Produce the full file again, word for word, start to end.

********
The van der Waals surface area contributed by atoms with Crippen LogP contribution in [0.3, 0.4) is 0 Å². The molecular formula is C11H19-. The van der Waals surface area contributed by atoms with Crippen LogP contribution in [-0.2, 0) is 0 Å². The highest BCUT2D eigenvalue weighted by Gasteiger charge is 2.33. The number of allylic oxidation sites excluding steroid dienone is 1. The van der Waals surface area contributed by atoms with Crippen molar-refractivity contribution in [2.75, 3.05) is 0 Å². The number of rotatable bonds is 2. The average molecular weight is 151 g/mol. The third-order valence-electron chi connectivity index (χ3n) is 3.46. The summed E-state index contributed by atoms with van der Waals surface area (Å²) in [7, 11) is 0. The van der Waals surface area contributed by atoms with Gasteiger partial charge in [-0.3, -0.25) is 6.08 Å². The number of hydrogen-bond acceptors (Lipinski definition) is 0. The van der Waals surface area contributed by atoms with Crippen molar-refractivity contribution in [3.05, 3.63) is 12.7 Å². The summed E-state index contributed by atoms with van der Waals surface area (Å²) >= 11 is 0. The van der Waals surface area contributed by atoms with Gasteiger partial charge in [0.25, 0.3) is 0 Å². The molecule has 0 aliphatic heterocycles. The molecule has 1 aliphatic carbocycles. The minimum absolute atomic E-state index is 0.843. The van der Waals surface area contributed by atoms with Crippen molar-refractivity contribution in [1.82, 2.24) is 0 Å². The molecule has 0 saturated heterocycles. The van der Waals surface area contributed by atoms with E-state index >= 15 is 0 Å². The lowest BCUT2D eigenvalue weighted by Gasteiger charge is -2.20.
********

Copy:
The van der Waals surface area contributed by atoms with Crippen LogP contribution in [0.3, 0.4) is 0 Å². The molecular formula is C11H19-. The van der Waals surface area contributed by atoms with Crippen LogP contribution in [-0.2, 0) is 0 Å². The highest BCUT2D eigenvalue weighted by Gasteiger charge is 2.33. The number of allylic oxidation sites excluding steroid dienone is 1. The van der Waals surface area contributed by atoms with Crippen molar-refractivity contribution in [2.75, 3.05) is 0 Å². The number of rotatable bonds is 2. The average molecular weight is 151 g/mol. The third-order valence-electron chi connectivity index (χ3n) is 3.46. The summed E-state index contributed by atoms with van der Waals surface area (Å²) in [7, 11) is 0. The van der Waals surface area contributed by atoms with Gasteiger partial charge in [-0.3, -0.25) is 6.08 Å². The number of hydrogen-bond acceptors (Lipinski definition) is 0. The van der Waals surface area contributed by atoms with Crippen molar-refractivity contribution in [3.05, 3.63) is 12.7 Å². The summed E-state index contributed by atoms with van der Waals surface area (Å²) >= 11 is 0. The van der Waals surface area contributed by atoms with Gasteiger partial charge in [0.25, 0.3) is 0 Å². The molecule has 0 aliphatic heterocycles. The molecule has 1 aliphatic carbocycles. The minimum absolute atomic E-state index is 0.843. The van der Waals surface area contributed by atoms with Crippen molar-refractivity contribution in [1.82, 2.24) is 0 Å². The molecule has 0 saturated heterocycles. The van der Waals surface area contributed by atoms with E-state index >= 15 is 0 Å². The lowest BCUT2D eigenvalue weighted by Gasteiger charge is -2.20.